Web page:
Why would you advise someone to make a decision that you didn't make? The risk of not getting a job to service sticker debt from Michigan and UVa is very high. The chance that you won't keep that job long enough to repay your debt is even higher.

I think the advice from the UVa grad who doesn't have a job is the advice to follow. See what happens to a person who doesn't have everything work out the best possible way - he says NO IT ISN'T WORTH IT.

It bothers me when people who have never taken one law school exam bank their future on doing extremely well, getting a low probability biglaw job (which they have no idea whether they will like or be able to handle) and keeping that job. Some people will succeed at this, but very few will. To me this is as bad as, or worse than, going to a school with a stip on the scholarship. You know walking in the door that the odds are against keeping the scholarship, yet people still go, full of confidence that they will keep their scholarships.

You know walking in the door that a certain percentage of grads from these schools will lose the biglaw lottery. This isn't pre-ITE where getting a biglaw job was a reasonable shot (and tuition was lower). So how is this any different from taking a scholarship with stips that you know the odds are against you keeping it?

Based on Rayiner's UN-employment chart that measure unemployment and underemployment - UVA grads have about a 35% chance of not getting a job; Michigan grads have about a 28% chance of not getting a job. Would you take a scholarship you had a 30% chance of losing? Probably you would, but so would everyone else. Some of you are going to be losers, that is just a fact. Why is everyone so confident it won't be them? It has to be someone. (Of course it is much worse than losing a scholarship, you are still going to have to find someway to pay back that debt.)

chart
thread


Not having another job doesn't make sticker debt at a law school a good decision. There is a logical fallacy in there somewhere. Not having a job with $150,000 of debt facing you down for 20 years is much worse than no job with no debt.

I saw a post here yesterday by a person who is currently on IBR, even though he is one of the lucky grads who has a decent job as a lawyer. If he didn't have debt he would be doing fine. With the debt, he never even checks the balance of his loans and has given up ever owning a home or being able to have credit.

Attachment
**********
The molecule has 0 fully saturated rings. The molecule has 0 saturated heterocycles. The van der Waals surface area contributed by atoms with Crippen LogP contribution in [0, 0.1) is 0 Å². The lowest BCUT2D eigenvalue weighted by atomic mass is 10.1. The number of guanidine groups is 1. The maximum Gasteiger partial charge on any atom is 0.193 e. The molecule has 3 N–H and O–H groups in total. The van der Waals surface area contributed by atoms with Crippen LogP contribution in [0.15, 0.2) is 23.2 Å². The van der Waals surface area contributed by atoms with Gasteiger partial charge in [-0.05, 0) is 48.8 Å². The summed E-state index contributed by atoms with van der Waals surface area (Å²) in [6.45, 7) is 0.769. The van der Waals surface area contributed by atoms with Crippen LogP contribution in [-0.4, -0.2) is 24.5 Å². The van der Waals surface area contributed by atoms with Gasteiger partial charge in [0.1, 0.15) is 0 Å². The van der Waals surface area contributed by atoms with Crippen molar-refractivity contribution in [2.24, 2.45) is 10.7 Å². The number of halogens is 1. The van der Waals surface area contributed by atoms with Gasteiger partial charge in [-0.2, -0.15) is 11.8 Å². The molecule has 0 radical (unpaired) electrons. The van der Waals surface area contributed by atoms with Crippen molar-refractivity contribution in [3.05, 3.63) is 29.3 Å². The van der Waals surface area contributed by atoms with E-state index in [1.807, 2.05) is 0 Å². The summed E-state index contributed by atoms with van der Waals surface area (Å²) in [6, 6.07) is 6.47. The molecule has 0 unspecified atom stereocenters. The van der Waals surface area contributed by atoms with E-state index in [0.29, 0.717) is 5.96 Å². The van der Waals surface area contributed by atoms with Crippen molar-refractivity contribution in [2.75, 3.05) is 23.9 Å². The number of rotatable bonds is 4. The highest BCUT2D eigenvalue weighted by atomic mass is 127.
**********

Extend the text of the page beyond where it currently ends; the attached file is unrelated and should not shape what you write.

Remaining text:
Last edited by sunynp on Wed Jul 11, 2012 9:14 am, edited 1 time in total.

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AllDangle
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Postby AllDangle » Wed Jul 11, 2012 9:01 am

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Re: UVA worth sticker/how many years to pay it off?

Postby FlightoftheEarls » Wed Jul 11, 2012 9:08 am

sunynp wrote:Based on Rayiner's UN-employment chart that measure unemployment and underemployment - UVA grads have about a 35% chance of not getting a job; Michigan grads have about a 28% chance of not getting a job. Would you take a scholarship you had a 30% chance of losing? Probably you would, but so would everyone else. Some of you are going to be losers, that is just a fact. Why is everyone so confident it won't be them? It has to be someone.

chart
thread

I agree with the vast majority of what you're saying, but keep in mind that these figures represent c/o 2011. The economy is hardly peachy, and it's certainly not 2006 all over again. That said, Cravath is taking a few more than 22 summers this year, and it's a little disingenuous to pretend that prospective students' outcomes are exactly the same as they were for c/o 2011.

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Re: UVA worth sticker/how many years to pay it off?

Postby flem » Wed Jul 11, 2012 9:09 am

FlightoftheEarls wrote:I agree with the vast majority of what you're saying, but keep in mind that these figures represent c/o 2011. The economy is hardly peachy, and it's certainly not 2006 all over again. That said, Cravath is taking a few more than 22 summers this year, and it's a little disingenuous to pretend that prospective students' outcomes are exactly the same as they were for c/o 2011.